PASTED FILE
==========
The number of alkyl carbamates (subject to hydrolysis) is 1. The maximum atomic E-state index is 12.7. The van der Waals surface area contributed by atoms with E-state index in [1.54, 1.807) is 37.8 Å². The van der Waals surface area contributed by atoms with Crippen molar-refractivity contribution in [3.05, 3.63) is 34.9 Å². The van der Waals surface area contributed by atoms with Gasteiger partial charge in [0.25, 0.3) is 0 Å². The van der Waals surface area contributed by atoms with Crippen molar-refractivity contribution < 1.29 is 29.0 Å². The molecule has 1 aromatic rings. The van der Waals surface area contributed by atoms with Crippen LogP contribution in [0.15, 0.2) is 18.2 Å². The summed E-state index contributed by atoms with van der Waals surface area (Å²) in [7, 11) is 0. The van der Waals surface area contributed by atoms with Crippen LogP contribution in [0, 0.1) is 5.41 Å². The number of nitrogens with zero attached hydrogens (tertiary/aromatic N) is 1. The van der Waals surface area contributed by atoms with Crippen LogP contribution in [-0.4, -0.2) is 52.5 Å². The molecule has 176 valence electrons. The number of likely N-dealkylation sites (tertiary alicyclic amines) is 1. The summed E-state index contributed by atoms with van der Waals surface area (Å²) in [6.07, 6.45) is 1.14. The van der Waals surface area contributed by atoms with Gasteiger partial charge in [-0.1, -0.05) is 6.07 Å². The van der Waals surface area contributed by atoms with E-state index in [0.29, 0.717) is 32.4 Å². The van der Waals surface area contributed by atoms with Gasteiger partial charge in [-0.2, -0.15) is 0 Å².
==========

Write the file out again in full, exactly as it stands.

The number of alkyl carbamates (subject to hydrolysis) is 1. The maximum atomic E-state index is 12.7. The van der Waals surface area contributed by atoms with E-state index in [1.54, 1.807) is 37.8 Å². The van der Waals surface area contributed by atoms with Crippen molar-refractivity contribution in [3.05, 3.63) is 34.9 Å². The van der Waals surface area contributed by atoms with Gasteiger partial charge in [0.25, 0.3) is 0 Å². The van der Waals surface area contributed by atoms with Crippen molar-refractivity contribution < 1.29 is 29.0 Å². The molecule has 1 aromatic rings. The van der Waals surface area contributed by atoms with Crippen LogP contribution in [0.15, 0.2) is 18.2 Å². The summed E-state index contributed by atoms with van der Waals surface area (Å²) in [7, 11) is 0. The van der Waals surface area contributed by atoms with Crippen LogP contribution in [0, 0.1) is 5.41 Å². The number of nitrogens with zero attached hydrogens (tertiary/aromatic N) is 1. The van der Waals surface area contributed by atoms with Crippen LogP contribution in [-0.4, -0.2) is 52.5 Å². The molecule has 176 valence electrons. The number of likely N-dealkylation sites (tertiary alicyclic amines) is 1. The summed E-state index contributed by atoms with van der Waals surface area (Å²) in [6.07, 6.45) is 1.14. The van der Waals surface area contributed by atoms with Gasteiger partial charge in [-0.1, -0.05) is 6.07 Å². The van der Waals surface area contributed by atoms with E-state index in [0.29, 0.717) is 32.4 Å². The van der Waals surface area contributed by atoms with Gasteiger partial charge in [-0.2, -0.15) is 0 Å².